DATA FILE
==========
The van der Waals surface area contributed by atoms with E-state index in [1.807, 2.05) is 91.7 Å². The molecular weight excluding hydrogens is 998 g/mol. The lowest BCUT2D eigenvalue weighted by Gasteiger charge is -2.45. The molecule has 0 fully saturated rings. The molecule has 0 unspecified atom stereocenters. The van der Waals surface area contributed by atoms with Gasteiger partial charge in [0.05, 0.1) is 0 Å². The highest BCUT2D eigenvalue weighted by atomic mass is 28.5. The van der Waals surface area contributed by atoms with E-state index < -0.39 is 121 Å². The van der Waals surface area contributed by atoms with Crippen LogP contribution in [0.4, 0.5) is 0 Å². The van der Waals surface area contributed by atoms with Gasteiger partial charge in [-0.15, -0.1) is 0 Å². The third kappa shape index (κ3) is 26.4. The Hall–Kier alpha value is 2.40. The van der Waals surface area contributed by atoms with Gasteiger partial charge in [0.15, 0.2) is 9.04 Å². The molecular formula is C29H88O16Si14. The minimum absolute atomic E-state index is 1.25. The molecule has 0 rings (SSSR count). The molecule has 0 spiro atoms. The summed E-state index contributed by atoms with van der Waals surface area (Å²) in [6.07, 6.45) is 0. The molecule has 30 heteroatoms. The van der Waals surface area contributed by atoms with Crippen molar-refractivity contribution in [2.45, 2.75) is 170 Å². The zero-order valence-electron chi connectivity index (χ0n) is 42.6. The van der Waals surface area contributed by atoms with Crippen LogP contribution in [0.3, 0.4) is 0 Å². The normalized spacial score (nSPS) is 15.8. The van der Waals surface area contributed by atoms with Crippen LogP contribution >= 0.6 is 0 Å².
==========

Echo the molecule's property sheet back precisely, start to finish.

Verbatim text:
The van der Waals surface area contributed by atoms with E-state index in [1.807, 2.05) is 91.7 Å². The molecular weight excluding hydrogens is 998 g/mol. The lowest BCUT2D eigenvalue weighted by Gasteiger charge is -2.45. The molecule has 0 fully saturated rings. The molecule has 0 unspecified atom stereocenters. The van der Waals surface area contributed by atoms with Gasteiger partial charge in [0.05, 0.1) is 0 Å². The highest BCUT2D eigenvalue weighted by atomic mass is 28.5. The van der Waals surface area contributed by atoms with E-state index < -0.39 is 121 Å². The van der Waals surface area contributed by atoms with Crippen LogP contribution in [0.4, 0.5) is 0 Å². The van der Waals surface area contributed by atoms with Gasteiger partial charge in [-0.15, -0.1) is 0 Å². The third kappa shape index (κ3) is 26.4. The Hall–Kier alpha value is 2.40. The van der Waals surface area contributed by atoms with Gasteiger partial charge in [0.15, 0.2) is 9.04 Å². The molecular formula is C29H88O16Si14. The minimum absolute atomic E-state index is 1.25. The molecule has 0 rings (SSSR count). The molecule has 0 spiro atoms. The summed E-state index contributed by atoms with van der Waals surface area (Å²) in [6.07, 6.45) is 0. The molecule has 30 heteroatoms. The van der Waals surface area contributed by atoms with Crippen molar-refractivity contribution in [2.45, 2.75) is 170 Å². The zero-order valence-electron chi connectivity index (χ0n) is 42.6. The van der Waals surface area contributed by atoms with Crippen LogP contribution in [0.3, 0.4) is 0 Å². The normalized spacial score (nSPS) is 15.8. The van der Waals surface area contributed by atoms with Crippen LogP contribution >= 0.6 is 0 Å².